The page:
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Why my love affair with books is over, but I’m reading more of them than ever.

photo of lots of books side by side on a shelf

I have always loved books. From being a little child that loved spot the dog, and then progressed to Enid Blyton’s Secret Seven and then Famous Five mysteries, books were one way for me to immerse myself in another world. When I was feeling poorly I’d join Moonface and co at the Enchanted Wood, and when young teenage angst kicked in I dreamed of being in a posh boarding school like Mallory Towers. Then as I grew up and exams approached books were to be written in and annotated. It took me a long time for me to be OK with this, but to be honest scrawling on Hamlet didn’t give me much guilt as it was hardly a favourite and by the end of my exams i think i can safely say i quite enjoyed defacing a Shakespearan masterpiece. When A Levels kicked in I didn’t read books for pleasure, that was more like Mizz and More magazine for position of the fortnight! At this point books became a tool with a useful purpose, a way to get my head around what I’d half understood in class but needed time away to really understand (yes, Marxism and Liberalism nearly fried my brain). Books were for expanding knowledge and cementing ideologies and to steal quotes out of to memorise in exams.

Then I went to work in college libraries and fell in love with books for pleasure again, and started avidly buying and reading lots of fiction. I also learned very quickly that finding specific information for the course you are doing is sometimes quicker and easier to get from a book made of paper rather than the internet from on a screen. I also got good at finding books of certain colours when students couldn’t remember the author or title, but could remember the colour of the front page. It’s a testament to my love for books that I did a qualification in Library and information services, learnt all about the Dewey classification process, backed hundreds of books with a credit card and coverlon, and still loved them. I worked at a college that was ravaged by a fire and to see us having to pull all the books off the shelf and dismantle the library so they could be sent away for specialised cleaning was truly heartbreaking.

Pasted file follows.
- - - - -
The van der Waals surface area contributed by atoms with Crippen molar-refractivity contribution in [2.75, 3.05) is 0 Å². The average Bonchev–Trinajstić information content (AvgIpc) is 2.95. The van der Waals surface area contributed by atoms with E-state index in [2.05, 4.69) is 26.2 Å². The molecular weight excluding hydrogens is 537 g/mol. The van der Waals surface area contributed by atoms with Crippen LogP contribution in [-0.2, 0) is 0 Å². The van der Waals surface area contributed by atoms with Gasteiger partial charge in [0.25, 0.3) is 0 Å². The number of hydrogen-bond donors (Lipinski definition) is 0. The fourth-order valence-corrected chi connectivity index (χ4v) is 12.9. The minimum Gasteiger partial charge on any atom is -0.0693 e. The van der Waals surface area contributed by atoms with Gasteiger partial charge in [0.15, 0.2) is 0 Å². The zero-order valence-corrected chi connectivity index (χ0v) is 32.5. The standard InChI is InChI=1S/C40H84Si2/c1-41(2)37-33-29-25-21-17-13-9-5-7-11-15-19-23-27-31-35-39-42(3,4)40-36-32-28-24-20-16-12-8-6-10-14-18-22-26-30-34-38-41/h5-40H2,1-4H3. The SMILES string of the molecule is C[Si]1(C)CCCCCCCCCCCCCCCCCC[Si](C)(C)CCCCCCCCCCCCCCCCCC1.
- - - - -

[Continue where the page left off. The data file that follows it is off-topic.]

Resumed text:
In my twenties and thirties I embraced joining ‘World Books’ a subscription service where I was a sent a book monthly to buy or return and very few were ever returned. It also allowed me to indulge in cheap fiction, from the ridiculously smaltzy USA formulaic Danielle Steel love stories to the hilarious clutz of the Shopaholic series reading for pleasure came back. It was also about this time that I started building a collection of Blue Peter annuals. I started off with the one from when I was young enough to enjoy it TV, through to be looking for missing editions for my collection. Looking through charity shops and car boots to find a battered and written in Blue Peter Annual was always a thrill when I got a new one or a better copy of one I already had. It felt like a bit of a challenge to try and get a set. Maybe the early ones were worth more than the 50p I paid for them and they’d make me a tidy sum at some point in the future?

So you could say that I have always loved books. But now the love story is over, and I’m pleading with you to declutter your books and be ruthless the same way I was with mine. I now own four small shelves of books, compared to a mini library taking over an entire wall like I did before. The book lovers amongst you are at this point thinking ‘I could never do that!’, and I totally get why, but here’s why you can and should.